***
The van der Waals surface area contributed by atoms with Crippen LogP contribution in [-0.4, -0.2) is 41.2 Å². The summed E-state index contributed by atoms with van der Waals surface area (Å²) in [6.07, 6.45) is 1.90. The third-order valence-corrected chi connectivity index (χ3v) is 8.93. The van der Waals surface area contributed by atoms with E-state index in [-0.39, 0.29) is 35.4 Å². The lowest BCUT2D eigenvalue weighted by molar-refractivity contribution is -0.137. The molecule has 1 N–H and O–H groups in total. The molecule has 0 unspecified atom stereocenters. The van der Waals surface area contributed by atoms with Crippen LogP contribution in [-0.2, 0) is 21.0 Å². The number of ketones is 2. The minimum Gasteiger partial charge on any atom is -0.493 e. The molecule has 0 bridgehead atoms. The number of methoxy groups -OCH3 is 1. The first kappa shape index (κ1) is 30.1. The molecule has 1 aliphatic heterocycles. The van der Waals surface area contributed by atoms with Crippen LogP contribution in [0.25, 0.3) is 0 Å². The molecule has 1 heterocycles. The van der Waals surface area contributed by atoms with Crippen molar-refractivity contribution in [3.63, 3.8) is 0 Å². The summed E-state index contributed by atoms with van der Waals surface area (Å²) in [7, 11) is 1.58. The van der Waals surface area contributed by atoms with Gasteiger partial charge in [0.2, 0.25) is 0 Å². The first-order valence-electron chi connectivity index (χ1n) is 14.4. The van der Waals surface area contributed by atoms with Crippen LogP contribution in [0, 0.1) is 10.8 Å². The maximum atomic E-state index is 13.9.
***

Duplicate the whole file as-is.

The van der Waals surface area contributed by atoms with Crippen LogP contribution in [-0.4, -0.2) is 41.2 Å². The summed E-state index contributed by atoms with van der Waals surface area (Å²) in [6.07, 6.45) is 1.90. The third-order valence-corrected chi connectivity index (χ3v) is 8.93. The van der Waals surface area contributed by atoms with E-state index in [-0.39, 0.29) is 35.4 Å². The lowest BCUT2D eigenvalue weighted by molar-refractivity contribution is -0.137. The molecule has 1 N–H and O–H groups in total. The molecule has 0 unspecified atom stereocenters. The van der Waals surface area contributed by atoms with Crippen LogP contribution in [-0.2, 0) is 21.0 Å². The number of ketones is 2. The minimum Gasteiger partial charge on any atom is -0.493 e. The molecule has 0 bridgehead atoms. The number of methoxy groups -OCH3 is 1. The first kappa shape index (κ1) is 30.1. The molecule has 1 aliphatic heterocycles. The van der Waals surface area contributed by atoms with Crippen LogP contribution in [0.25, 0.3) is 0 Å². The molecule has 1 heterocycles. The van der Waals surface area contributed by atoms with Crippen molar-refractivity contribution in [3.63, 3.8) is 0 Å². The summed E-state index contributed by atoms with van der Waals surface area (Å²) in [7, 11) is 1.58. The van der Waals surface area contributed by atoms with Gasteiger partial charge in [0.2, 0.25) is 0 Å². The first-order valence-electron chi connectivity index (χ1n) is 14.4. The van der Waals surface area contributed by atoms with Crippen LogP contribution in [0, 0.1) is 10.8 Å². The maximum atomic E-state index is 13.9.